The credit markets are showing some signs of health, but the stock market remains schizophrenic and, for retailers, mostly depressed.
The Standard & Poor’s Retail Index initially fell hard on Thursday only to claw its way back, closing down 1.5 percent, or 3.85 points, to 256.40, even as the Dow Jones Industrial Average staged a late rally to close up 172 points, or 2 percent, to 8,691.25.
Retail shares dropped as much as 6.8 percent during the trading session as investors continued to guess at the impact of the financial crisis and economic slowdown on shoppers and retailers.
Several fashion companies have lost more than 75 percent of their share value since hitting their respective 52-week highs, including The Bon-Ton Stores Inc., down 90.6 percent; Charming Shoppes Inc., 84.9 percent; Dillard’s Inc., 83.3 percent; Chico’s FAS Inc., 79.5 percent; Gottschalks Inc., 78.3 percent; New York & Company Inc., 77.9 percent; Liz Claiborne Inc., 76.4 percent; Stein Mart Inc., 76 percent, and Saks Inc., 75.4 percent.
The holiday season is forecast to be the worst in years and investors and store executives appear to be settling in for difficulties.
“A lot of this is just simply consumer sensitivity to pricing,” Bill Rhodes, chief investment strategist at Rhodes Analytics, said. “They are concerned about their incomes. They’re concerned about their work. They probably are not getting the kinds of credit card offers that they were before, in many cases they have to pay [their credit cards] down.”
Rhodes said his models call for an “underweight” position on apparel retailers, but added there was no clear evidence where the markets are headed, especially since the troubles have moved from Wall Street to the broader economy.
Among retail issues on Thursday, Dillard’s declined 22.7 percent to $3.92. The regional department store player was removed from the S&P 500 index on Tuesday, compelling some investment funds that are focused on the index to sell their holdings.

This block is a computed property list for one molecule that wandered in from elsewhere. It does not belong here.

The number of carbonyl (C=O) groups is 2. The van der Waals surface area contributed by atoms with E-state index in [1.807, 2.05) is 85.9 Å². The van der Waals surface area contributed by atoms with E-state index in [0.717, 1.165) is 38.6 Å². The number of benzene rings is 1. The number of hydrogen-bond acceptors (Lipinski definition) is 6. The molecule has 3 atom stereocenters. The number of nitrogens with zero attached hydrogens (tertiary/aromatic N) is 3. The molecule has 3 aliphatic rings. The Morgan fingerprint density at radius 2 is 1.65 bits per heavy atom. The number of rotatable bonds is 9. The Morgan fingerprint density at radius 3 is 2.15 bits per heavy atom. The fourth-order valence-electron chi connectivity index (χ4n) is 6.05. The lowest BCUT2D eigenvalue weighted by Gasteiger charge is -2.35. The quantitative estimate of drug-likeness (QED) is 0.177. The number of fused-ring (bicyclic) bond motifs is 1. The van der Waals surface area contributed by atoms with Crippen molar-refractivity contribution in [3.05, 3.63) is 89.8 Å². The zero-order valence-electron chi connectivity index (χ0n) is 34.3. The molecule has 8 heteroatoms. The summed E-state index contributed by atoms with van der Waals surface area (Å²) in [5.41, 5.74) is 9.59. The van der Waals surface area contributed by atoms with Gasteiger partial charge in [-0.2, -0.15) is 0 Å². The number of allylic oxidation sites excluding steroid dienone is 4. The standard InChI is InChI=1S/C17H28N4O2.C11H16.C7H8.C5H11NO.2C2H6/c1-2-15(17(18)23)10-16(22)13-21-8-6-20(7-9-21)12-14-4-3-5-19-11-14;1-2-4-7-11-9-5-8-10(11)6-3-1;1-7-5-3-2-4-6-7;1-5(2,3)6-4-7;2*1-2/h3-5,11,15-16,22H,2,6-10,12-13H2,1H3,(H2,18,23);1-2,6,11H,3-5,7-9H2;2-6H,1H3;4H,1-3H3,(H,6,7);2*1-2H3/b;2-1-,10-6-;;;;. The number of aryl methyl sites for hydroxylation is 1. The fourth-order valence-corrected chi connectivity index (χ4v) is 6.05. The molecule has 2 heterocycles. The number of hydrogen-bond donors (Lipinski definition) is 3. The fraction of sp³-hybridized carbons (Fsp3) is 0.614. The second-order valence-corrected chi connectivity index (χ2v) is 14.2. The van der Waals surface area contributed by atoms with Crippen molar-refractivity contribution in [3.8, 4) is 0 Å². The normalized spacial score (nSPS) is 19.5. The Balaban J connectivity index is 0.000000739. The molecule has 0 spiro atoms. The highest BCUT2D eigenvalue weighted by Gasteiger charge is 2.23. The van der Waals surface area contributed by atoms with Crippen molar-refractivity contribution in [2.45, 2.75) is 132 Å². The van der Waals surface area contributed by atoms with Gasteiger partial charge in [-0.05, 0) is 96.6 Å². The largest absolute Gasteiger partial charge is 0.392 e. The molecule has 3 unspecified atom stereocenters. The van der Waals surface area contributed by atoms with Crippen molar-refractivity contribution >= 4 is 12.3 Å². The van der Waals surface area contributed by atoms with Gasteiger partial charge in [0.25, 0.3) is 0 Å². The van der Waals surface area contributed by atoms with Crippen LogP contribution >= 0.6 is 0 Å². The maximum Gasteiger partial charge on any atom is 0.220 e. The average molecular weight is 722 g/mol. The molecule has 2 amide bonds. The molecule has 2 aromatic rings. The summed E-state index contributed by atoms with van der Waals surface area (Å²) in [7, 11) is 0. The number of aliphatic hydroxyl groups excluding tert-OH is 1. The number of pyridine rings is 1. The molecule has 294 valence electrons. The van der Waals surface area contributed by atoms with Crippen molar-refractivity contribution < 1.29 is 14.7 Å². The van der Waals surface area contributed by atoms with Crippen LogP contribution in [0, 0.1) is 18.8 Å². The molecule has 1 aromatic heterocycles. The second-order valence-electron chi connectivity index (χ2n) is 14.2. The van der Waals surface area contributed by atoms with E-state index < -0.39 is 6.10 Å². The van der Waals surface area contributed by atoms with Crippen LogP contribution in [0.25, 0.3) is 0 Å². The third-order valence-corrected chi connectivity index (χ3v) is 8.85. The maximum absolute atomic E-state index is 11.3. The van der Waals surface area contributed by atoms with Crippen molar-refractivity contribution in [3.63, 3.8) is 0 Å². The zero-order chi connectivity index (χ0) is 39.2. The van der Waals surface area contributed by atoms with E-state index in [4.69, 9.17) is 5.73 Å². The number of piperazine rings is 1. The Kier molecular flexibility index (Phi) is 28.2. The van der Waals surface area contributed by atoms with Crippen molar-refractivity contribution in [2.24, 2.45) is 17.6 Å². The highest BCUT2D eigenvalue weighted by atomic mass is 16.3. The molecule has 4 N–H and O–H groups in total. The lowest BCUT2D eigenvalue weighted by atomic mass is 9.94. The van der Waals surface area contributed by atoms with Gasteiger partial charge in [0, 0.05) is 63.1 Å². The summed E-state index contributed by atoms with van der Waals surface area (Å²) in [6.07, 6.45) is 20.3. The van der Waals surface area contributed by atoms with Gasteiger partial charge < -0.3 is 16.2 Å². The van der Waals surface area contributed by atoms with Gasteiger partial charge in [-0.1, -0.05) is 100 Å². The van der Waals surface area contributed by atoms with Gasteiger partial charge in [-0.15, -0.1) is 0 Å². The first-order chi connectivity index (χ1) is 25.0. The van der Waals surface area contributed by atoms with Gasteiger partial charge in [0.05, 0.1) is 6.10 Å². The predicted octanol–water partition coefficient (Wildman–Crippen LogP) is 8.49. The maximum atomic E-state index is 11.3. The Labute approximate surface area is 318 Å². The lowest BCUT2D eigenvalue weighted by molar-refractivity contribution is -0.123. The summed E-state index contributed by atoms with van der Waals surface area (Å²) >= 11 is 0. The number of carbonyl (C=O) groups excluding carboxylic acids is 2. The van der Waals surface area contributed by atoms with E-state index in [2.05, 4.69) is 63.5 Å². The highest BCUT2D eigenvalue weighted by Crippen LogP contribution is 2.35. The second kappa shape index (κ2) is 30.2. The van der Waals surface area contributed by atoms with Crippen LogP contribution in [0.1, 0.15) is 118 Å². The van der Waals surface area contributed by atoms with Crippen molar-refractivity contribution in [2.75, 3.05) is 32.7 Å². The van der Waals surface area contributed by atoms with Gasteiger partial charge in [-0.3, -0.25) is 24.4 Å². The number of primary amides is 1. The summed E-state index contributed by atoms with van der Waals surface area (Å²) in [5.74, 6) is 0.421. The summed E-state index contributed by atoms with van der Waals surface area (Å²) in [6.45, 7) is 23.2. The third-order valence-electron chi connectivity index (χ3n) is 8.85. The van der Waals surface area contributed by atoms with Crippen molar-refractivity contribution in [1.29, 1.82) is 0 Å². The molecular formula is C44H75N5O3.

Others on the way down were: Bon-Ton, declining 15 percent to $1.70; Kohl’s Corp., 6.6 percent to $28.26; Sears Holdings Corp., 6.4 percent to $49.98; J.C. Penney Co. Inc., 4 percent to $19.50; Saks 1.9 percent to $5.68, and Stein Mart, 1.5 percent to $1.92. Gottschalks managed to rise 5.4 percent to 97 cents.
Specialty stores losing ground included Charming Shoppes, down 16.7 percent to $1.15; J. Crew Group Inc., 8 percent to $16.71; Urban Outfitters Inc., 7.8 percent to $20.12; Limited Brands Inc., 7.4 percent to $10.89; New York & Co., 7.3 percent to $2.68; Aéropostale Inc., 6.6 percent to $21.85, and Chico’s, 1.1 percent to $2.84.
On the vendor side, G-III Apparel Group Ltd. got a vote of confidence from Eric Beder, Brean Murray Carret & Co. analyst, but the stock still closed down 9 percent to $14.44.
“The company is a key supplier to major department stores with Macy’s remaining its largest buyer; J.C. Penney is also a key resource,” said Beder, who reiterated his “buy” rating on the stock. “You would expect G-III management to bemoan its fate. Instead, it is very upbeat.”
And so is Beder, who said the outerwear and sportswear producer is linked to good brands, including Guess, Calvin Klein, Sean John and Kenneth Cole, has been conservative with inventory, and is gaining traction in the dress category.
Other vendors stumbling in the markets were: Liz Claiborne, down 10.4 percent to $7.30; Jones Apparel Group Inc., 7.2 percent to $8.64; Phillips-Van Heusen Corp., 5 percent to $22.99, and Polo Ralph Lauren Corp., 3.7 percent to $42.39.
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